Writing strong female characters

At the recent Bouchercon, a convention for mystery authors and fans, a panel of women writers considered the question of strong female characters. Even the phrase “strong female characters” raised some controversy, as the women felt that it was a bit of a put-down; after all, you never hear of “strong men characters.”

The authors spoke about their own protagonists, and what went into creating them. Sara J. Henry, author of Learning to Swim, which went on to win three prestigious prizes, said she modeled her protagonist, Troy Chance, on herself. Troy, is a freelance journalist who has moved… Continue reading

Pets: Such characters!

catIf it were up to my husband, we would have a dog. He even tells our neighbors, as they walk their dog (and we walk ourselves) how he’s working on me to get a dog. For now, no dog.

We do have a cat, mainly because he came with the house (see photo). When we were buying our house five years ago, the owner asked (in front of my husband’s sons) whether we also wanted his cat. So the cat, which we have never really named and therefore call Kitty… Continue reading

Crime Lab Visit

One of my favorite shows is NCIS, and one of the most interesting characters on it is forensics specialists Abby Sciuto, who singlehandedly seems to handle all types of evidence—from DNA to firearms to automobile.

Suffolk County Crime LabReal life, however, is quite different. Recently, I was able to tour the Suffolk Crime Lab on Long Island, New York, with a group of writers. The 40-person Crime Lab does what one person, Abby, does on the show. The scientists on staff are all civilians with degrees in science, and they… Continue reading

Point of View shifts

Point of view is a tricky thing and it often trips up writers. When revising your manuscript, it’s a good thing to relook at each scene for any POV slip.

POV can, of course, be done using first, second, or third person. It can be done through the eyes of one person, usually the sleuth. The first-person sleuth can be the narrator, like Sue Grafton’s Kinsey Millhone, or the narrator could be a sidekick, like Dr. Watson in the Sherlock Holmes stories. Here, from A Scandal in Bohemia:

“To Sherlock Holmes she is always the woman. I have… Continue reading

Last Lines

In a previous blog post, I wrote about great first lines. This time, I thought I’d write about last lines.

Mickey Spillane once said, “Your first chapter sells your book. Your last chapter sells your next book.”

Have you ever read a book that kept you hooked, but then came to an ending that was either so outlandish, or so unfulfilling, that it pretty much ruined the book for you? If you have, you know how important endings are.

Even well-known, longtime authors can anger their readers with an ending. Dana Stabenow has enraged loyal readers… Continue reading

10 Summer Reads

 It’s summer. For some of us, summer means the beach, vacations, and uncomplicated reads. With that in mind, I’ve recommended 10 reads that I think will fit in with this season of lightness and fun.

1) The Sweetness at the Bottom of the Pie, by Alan Bradley, introduces 11-year-old Flavia de Luce, aspiring chemist, young sleuth, and the put-upon younger sister among three siblings who live with their dad in the once-grand mansion of Buckshaw in the English village of Bishop’s Lacey. It’s the summer of 1950… Continue reading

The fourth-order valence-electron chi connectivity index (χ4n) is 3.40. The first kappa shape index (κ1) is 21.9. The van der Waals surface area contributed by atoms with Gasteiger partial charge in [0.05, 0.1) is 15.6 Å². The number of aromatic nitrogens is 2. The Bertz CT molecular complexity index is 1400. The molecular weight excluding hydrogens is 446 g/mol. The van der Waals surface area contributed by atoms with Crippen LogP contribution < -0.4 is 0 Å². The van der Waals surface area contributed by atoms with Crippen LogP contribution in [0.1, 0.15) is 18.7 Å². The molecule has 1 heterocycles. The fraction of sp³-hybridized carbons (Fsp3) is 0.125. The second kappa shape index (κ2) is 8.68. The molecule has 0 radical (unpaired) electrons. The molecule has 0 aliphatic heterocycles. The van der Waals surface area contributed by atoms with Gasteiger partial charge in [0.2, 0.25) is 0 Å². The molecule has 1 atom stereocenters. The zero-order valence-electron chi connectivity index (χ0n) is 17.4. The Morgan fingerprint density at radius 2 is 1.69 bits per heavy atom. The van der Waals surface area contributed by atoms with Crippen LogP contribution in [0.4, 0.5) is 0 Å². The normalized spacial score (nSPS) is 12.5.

Plotter or Pantser?

The other day I had a conversation with an author who outlines to the nth degree. He’s written his first book and has a narrative arc that stretches through the next two — a very dramatic arc and one I hope to read someday. I was in awe that he’s thought so far ahead, giving his characters deep psychological motives. I have trouble even scheduling my life out two weeks ahead!

unanswered questions - brainstorming conceptMystery writer Hallie Ephron is another one who carefully plots. But she says in her… Continue reading

Dash it all!

punctuation-marks-dashes-hyphensOne of the more common mistakes I see with writers is the use (or misuse) of dashes and ellipsis. When do you use ellipsis? And when do you use hyphens or the longer em dashes?

Here are the rules, as followed by The Chicago Manual of Style (CMS) and most publishers:

Use the longer em dash to indicate faltering or interrupted speech. Here are some examples from CMS:

“Will he—can he—obtain the necessary signatures?” asked Mill.

“Well, I don’t know,” I began tentatively. “I thought… Continue reading

Opening lines: What they teach us

bonepedlarFor writers, one of the most difficult parts of the book is the beginning. Not only where in the story to begin, but also how. Those first lines are especially important in captivating a reader, especially in this age of free e-reader samples.

So here I offer some first lines that have captivated me; others appeared in Mystery Scene magazine. I’ll explain what’s so good about them:

This one made me buy the book:

“In the crypt of the abbey church at Hallowdene, the monks were boiling… Continue reading

Getting the language right

In journalism, reporters often “clean up” quotes so the person being quoted doesn’t look ignorant, and so the newspaper won’t be accused of making fun of someone’s speech.

But, in fiction, you want the opposite. You want the reader, after all, to have feelings (either positive or negative) about a character. And language is one way to do that.

Perhaps the most well-known example of that is Mark Twain’s “Huckleberry Finn,” in which Twain deliberately uses colloquial and what was sometimes considered coarse language to portray his characters. In later years, his books have been rewritten to exclude… Continue reading